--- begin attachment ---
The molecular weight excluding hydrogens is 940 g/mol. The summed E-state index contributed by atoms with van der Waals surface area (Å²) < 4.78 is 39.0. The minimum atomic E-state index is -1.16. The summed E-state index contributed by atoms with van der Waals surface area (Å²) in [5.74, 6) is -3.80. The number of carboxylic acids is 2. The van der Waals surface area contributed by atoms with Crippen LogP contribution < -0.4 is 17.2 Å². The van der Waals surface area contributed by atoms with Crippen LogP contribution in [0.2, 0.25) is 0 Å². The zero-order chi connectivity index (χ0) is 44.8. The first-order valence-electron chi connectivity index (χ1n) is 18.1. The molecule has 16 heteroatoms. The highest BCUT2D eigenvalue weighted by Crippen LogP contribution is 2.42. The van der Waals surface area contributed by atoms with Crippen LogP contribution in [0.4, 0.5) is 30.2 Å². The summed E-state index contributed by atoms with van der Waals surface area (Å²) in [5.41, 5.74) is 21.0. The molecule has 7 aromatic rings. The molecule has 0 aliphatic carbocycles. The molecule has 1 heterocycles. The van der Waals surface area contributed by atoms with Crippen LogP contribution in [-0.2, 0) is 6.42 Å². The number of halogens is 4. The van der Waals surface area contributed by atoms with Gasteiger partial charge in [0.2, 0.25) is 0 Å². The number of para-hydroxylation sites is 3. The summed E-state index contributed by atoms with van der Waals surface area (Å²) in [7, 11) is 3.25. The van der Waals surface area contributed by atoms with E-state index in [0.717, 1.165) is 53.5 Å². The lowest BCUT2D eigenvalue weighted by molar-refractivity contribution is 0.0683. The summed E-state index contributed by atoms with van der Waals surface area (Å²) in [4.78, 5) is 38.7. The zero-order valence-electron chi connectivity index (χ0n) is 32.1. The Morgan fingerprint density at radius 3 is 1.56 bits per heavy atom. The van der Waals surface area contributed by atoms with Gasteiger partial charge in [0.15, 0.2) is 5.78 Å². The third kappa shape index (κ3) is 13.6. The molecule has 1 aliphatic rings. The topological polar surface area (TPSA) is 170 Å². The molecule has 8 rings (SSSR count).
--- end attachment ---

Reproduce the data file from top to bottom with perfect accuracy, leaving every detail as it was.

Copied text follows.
The molecular weight excluding hydrogens is 940 g/mol. The summed E-state index contributed by atoms with van der Waals surface area (Å²) < 4.78 is 39.0. The minimum atomic E-state index is -1.16. The summed E-state index contributed by atoms with van der Waals surface area (Å²) in [5.74, 6) is -3.80. The number of carboxylic acids is 2. The van der Waals surface area contributed by atoms with Crippen LogP contribution < -0.4 is 17.2 Å². The van der Waals surface area contributed by atoms with Crippen LogP contribution in [0.2, 0.25) is 0 Å². The zero-order chi connectivity index (χ0) is 44.8. The first-order valence-electron chi connectivity index (χ1n) is 18.1. The molecule has 16 heteroatoms. The highest BCUT2D eigenvalue weighted by Crippen LogP contribution is 2.42. The van der Waals surface area contributed by atoms with Crippen LogP contribution in [0.4, 0.5) is 30.2 Å². The summed E-state index contributed by atoms with van der Waals surface area (Å²) in [5.41, 5.74) is 21.0. The molecule has 7 aromatic rings. The molecule has 0 aliphatic carbocycles. The molecule has 1 heterocycles. The van der Waals surface area contributed by atoms with Crippen LogP contribution in [-0.2, 0) is 6.42 Å². The number of halogens is 4. The van der Waals surface area contributed by atoms with Gasteiger partial charge in [0.2, 0.25) is 0 Å². The number of para-hydroxylation sites is 3. The summed E-state index contributed by atoms with van der Waals surface area (Å²) in [7, 11) is 3.25. The van der Waals surface area contributed by atoms with E-state index in [0.717, 1.165) is 53.5 Å². The lowest BCUT2D eigenvalue weighted by molar-refractivity contribution is 0.0683. The summed E-state index contributed by atoms with van der Waals surface area (Å²) in [4.78, 5) is 38.7. The zero-order valence-electron chi connectivity index (χ0n) is 32.1. The Morgan fingerprint density at radius 3 is 1.56 bits per heavy atom. The van der Waals surface area contributed by atoms with Gasteiger partial charge in [0.15, 0.2) is 5.78 Å². The third kappa shape index (κ3) is 13.6. The molecule has 1 aliphatic rings. The topological polar surface area (TPSA) is 170 Å². The molecule has 8 rings (SSSR count).